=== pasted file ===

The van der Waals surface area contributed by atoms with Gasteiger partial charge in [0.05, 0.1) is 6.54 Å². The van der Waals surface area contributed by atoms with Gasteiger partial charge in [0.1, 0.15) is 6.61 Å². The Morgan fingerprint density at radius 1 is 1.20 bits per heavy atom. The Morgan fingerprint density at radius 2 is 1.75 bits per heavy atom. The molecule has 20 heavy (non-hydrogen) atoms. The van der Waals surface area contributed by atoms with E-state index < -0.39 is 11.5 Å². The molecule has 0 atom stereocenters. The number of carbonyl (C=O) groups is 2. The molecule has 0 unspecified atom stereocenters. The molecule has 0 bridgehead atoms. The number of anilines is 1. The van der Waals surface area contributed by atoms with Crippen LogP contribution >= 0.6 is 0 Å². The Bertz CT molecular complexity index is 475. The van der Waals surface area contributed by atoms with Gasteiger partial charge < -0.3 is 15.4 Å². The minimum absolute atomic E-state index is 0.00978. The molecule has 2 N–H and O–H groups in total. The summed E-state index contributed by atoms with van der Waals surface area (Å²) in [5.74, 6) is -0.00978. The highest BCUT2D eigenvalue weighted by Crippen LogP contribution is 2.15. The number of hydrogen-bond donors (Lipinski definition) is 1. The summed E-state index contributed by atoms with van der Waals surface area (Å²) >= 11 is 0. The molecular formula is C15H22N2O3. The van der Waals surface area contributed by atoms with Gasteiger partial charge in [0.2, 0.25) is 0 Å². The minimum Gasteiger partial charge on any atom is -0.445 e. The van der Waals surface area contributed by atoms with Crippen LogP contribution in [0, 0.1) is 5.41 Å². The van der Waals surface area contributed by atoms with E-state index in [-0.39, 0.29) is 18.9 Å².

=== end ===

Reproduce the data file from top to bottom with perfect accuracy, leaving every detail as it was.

The van der Waals surface area contributed by atoms with Gasteiger partial charge in [0.05, 0.1) is 6.54 Å². The van der Waals surface area contributed by atoms with Gasteiger partial charge in [0.1, 0.15) is 6.61 Å². The Morgan fingerprint density at radius 1 is 1.20 bits per heavy atom. The Morgan fingerprint density at radius 2 is 1.75 bits per heavy atom. The molecule has 20 heavy (non-hydrogen) atoms. The van der Waals surface area contributed by atoms with E-state index < -0.39 is 11.5 Å². The molecule has 0 atom stereocenters. The number of carbonyl (C=O) groups is 2. The molecule has 0 unspecified atom stereocenters. The molecule has 0 bridgehead atoms. The number of anilines is 1. The van der Waals surface area contributed by atoms with Crippen LogP contribution >= 0.6 is 0 Å². The Bertz CT molecular complexity index is 475. The van der Waals surface area contributed by atoms with Gasteiger partial charge < -0.3 is 15.4 Å². The minimum absolute atomic E-state index is 0.00978. The molecule has 2 N–H and O–H groups in total. The summed E-state index contributed by atoms with van der Waals surface area (Å²) in [5.74, 6) is -0.00978. The highest BCUT2D eigenvalue weighted by Crippen LogP contribution is 2.15. The number of hydrogen-bond donors (Lipinski definition) is 1. The summed E-state index contributed by atoms with van der Waals surface area (Å²) >= 11 is 0. The molecular formula is C15H22N2O3. The van der Waals surface area contributed by atoms with Gasteiger partial charge in [0.2, 0.25) is 0 Å². The minimum Gasteiger partial charge on any atom is -0.445 e. The van der Waals surface area contributed by atoms with Crippen LogP contribution in [0, 0.1) is 5.41 Å². The van der Waals surface area contributed by atoms with E-state index in [-0.39, 0.29) is 18.9 Å².